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Before the year of 2011 came to an end, I did a few posts about science communication and the challenge of communicating science communication. This was inspired by various talks I had had with friends, colleagues and the planning of a masters course in Public Health Science Communication.

And as one of the first things in 2012, the #hcsmanz weekly Twitter discussion group on Health Care and Social Media in Australia and New Zealand decided to base their first chat of the year on some of my reflections. Unfortunately, I was on a plane when the discussion took place, so I couldn’t participate myself. But luckily transcripts are made of these discussions and thus also for this one!

Since I couldn’t join the discussion, I thought I’d share some highlights from it here. First of all, it was great to experience that something I put out there in cyber space triggered others to start discussing. And people whom I would have been unlikely to discuss this with otherwise. It is a great example of how sharing thoughts and views in the process can be beneficial to the bigger project/research study!

The #hcsmanz discussion was structured around five elements, which I in my blog post had highlighted as important to communicate in a course on science communication. They were converted into the four questions/statements below:

  1. Communication should be considered as an integrated element in the research process.
  2. Communication can be beneficial to the research process.
  3. Who should researchers be communicating with and what channels can utilised?
  4. What is the secret sauce of communication that generates feedback/reaction?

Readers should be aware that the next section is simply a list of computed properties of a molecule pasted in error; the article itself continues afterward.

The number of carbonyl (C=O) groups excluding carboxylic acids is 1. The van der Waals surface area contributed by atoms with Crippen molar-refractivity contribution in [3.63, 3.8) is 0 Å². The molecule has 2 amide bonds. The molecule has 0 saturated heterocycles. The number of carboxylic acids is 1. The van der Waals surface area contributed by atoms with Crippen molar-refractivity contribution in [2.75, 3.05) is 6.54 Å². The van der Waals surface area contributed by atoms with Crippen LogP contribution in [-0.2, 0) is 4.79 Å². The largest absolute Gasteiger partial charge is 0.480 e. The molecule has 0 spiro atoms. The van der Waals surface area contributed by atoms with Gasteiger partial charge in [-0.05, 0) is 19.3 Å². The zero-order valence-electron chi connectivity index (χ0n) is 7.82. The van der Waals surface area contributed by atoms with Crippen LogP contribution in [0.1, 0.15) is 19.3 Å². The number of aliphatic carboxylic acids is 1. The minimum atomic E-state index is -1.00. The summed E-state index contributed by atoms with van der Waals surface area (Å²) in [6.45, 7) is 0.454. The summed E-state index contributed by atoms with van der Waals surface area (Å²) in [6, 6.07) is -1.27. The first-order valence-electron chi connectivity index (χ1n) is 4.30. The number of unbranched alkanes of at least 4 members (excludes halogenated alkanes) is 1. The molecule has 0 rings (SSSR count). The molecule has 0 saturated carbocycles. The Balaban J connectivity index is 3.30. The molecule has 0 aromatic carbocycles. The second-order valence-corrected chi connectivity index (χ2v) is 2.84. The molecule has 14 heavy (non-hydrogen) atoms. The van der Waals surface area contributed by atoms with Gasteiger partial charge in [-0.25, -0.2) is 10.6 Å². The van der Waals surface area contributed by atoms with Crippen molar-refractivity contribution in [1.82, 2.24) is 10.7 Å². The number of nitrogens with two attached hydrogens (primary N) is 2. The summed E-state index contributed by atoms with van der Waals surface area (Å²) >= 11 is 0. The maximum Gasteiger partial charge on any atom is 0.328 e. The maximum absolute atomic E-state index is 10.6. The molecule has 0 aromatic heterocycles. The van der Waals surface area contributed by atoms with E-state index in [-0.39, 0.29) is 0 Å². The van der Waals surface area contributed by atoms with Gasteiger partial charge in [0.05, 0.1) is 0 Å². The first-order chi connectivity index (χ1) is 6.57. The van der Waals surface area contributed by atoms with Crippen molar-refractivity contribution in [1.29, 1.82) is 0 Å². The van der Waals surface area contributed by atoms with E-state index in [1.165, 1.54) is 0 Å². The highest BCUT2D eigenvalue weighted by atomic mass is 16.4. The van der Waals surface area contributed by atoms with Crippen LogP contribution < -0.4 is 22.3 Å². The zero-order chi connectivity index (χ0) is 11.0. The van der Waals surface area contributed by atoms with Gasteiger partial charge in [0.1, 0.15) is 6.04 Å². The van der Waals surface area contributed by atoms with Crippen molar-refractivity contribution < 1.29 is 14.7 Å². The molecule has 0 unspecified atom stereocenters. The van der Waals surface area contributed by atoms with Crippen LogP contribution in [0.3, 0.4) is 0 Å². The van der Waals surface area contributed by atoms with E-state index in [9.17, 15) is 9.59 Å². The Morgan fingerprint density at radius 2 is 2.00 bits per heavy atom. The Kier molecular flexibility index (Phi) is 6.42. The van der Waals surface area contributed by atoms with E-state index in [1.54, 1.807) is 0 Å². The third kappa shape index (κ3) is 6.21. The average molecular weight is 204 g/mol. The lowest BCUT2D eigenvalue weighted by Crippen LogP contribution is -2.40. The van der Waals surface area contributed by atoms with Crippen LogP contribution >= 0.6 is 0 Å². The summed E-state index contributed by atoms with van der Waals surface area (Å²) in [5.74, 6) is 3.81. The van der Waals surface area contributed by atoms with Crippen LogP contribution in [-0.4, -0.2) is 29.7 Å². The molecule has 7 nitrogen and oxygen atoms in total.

These four questions (refered to as T1, T2, T3, T4 in the chat) generated a lot of interesting tweeting, not just from people in Aus/NZ but also participants from Canada and the Netherlands. Some of the interesting things that were brought forward I’ll try to summarize below supported by 23 tweets (out of hundreds) – I should probably also have used the cool tool Storify for this, but that will be next time 🙂

  • Communication is an integrated part of research, but requires that researchers are trained and the necessary support is available – both to give guidance but also to support the prioritization of spending time and effort in communication activities.

  • Communication also of non-news material is important.

  • Social media provides new opportunities for science communication, but is not yet well-regarded and knowledge is still limited among many researchers.

  • Science communication is beneficial to the research process – if you communicate with the right ones and in the appropriate way depending on who they are. The importance of making feedback easy and quick is not to be underestimated.

  • One thing is to communicate and the best ways to do that, but to communicate so that you engage your audience is an additional challenge. A keyword is to provide efficient feedback opportunities for the reader and the researcher. Social media such as Twitter and blogs provides forums for this (but does not solve the engagement challenge all together).

I could have highlighted lots of other tweets, and would as said have loved to participate in this, I hope however to join next time and continue to share thoughts and reflections with the rest of you. And big thanks to Kishan Kariippanon (@yhpo) for taking up this topic!